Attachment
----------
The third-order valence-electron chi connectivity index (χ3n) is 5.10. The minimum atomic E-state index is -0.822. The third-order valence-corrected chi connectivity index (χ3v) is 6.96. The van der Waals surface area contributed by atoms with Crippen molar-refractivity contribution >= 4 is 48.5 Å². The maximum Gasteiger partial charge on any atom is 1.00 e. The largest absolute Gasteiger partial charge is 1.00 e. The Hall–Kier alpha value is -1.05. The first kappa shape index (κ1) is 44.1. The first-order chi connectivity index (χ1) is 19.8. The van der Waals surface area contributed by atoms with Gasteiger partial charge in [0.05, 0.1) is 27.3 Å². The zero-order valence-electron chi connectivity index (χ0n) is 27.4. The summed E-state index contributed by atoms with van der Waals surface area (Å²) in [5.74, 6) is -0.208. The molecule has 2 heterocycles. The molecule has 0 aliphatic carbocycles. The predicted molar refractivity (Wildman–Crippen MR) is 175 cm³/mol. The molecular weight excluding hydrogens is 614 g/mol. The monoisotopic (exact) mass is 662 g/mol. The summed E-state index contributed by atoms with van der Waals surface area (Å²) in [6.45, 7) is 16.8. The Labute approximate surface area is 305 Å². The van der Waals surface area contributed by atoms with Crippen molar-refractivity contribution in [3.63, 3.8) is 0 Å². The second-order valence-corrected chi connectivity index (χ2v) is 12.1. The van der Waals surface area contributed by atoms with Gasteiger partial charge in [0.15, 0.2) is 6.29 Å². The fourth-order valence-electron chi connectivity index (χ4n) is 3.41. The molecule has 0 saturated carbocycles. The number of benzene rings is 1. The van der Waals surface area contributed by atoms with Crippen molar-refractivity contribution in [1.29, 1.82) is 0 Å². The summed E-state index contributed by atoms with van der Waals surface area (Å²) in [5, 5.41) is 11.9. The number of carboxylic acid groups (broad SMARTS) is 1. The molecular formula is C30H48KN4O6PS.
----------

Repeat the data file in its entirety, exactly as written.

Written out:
The third-order valence-electron chi connectivity index (χ3n) is 5.10. The minimum atomic E-state index is -0.822. The third-order valence-corrected chi connectivity index (χ3v) is 6.96. The van der Waals surface area contributed by atoms with Crippen molar-refractivity contribution >= 4 is 48.5 Å². The maximum Gasteiger partial charge on any atom is 1.00 e. The largest absolute Gasteiger partial charge is 1.00 e. The Hall–Kier alpha value is -1.05. The first kappa shape index (κ1) is 44.1. The first-order chi connectivity index (χ1) is 19.8. The van der Waals surface area contributed by atoms with Gasteiger partial charge in [0.05, 0.1) is 27.3 Å². The zero-order valence-electron chi connectivity index (χ0n) is 27.4. The summed E-state index contributed by atoms with van der Waals surface area (Å²) in [5.74, 6) is -0.208. The molecule has 2 heterocycles. The molecule has 0 aliphatic carbocycles. The predicted molar refractivity (Wildman–Crippen MR) is 175 cm³/mol. The molecular weight excluding hydrogens is 614 g/mol. The monoisotopic (exact) mass is 662 g/mol. The summed E-state index contributed by atoms with van der Waals surface area (Å²) in [6.45, 7) is 16.8. The Labute approximate surface area is 305 Å². The van der Waals surface area contributed by atoms with Crippen molar-refractivity contribution in [3.63, 3.8) is 0 Å². The second-order valence-corrected chi connectivity index (χ2v) is 12.1. The van der Waals surface area contributed by atoms with Gasteiger partial charge in [0.15, 0.2) is 6.29 Å². The fourth-order valence-electron chi connectivity index (χ4n) is 3.41. The molecule has 0 saturated carbocycles. The number of benzene rings is 1. The van der Waals surface area contributed by atoms with Crippen molar-refractivity contribution in [1.29, 1.82) is 0 Å². The summed E-state index contributed by atoms with van der Waals surface area (Å²) in [5, 5.41) is 11.9. The number of carboxylic acid groups (broad SMARTS) is 1. The molecular formula is C30H48KN4O6PS.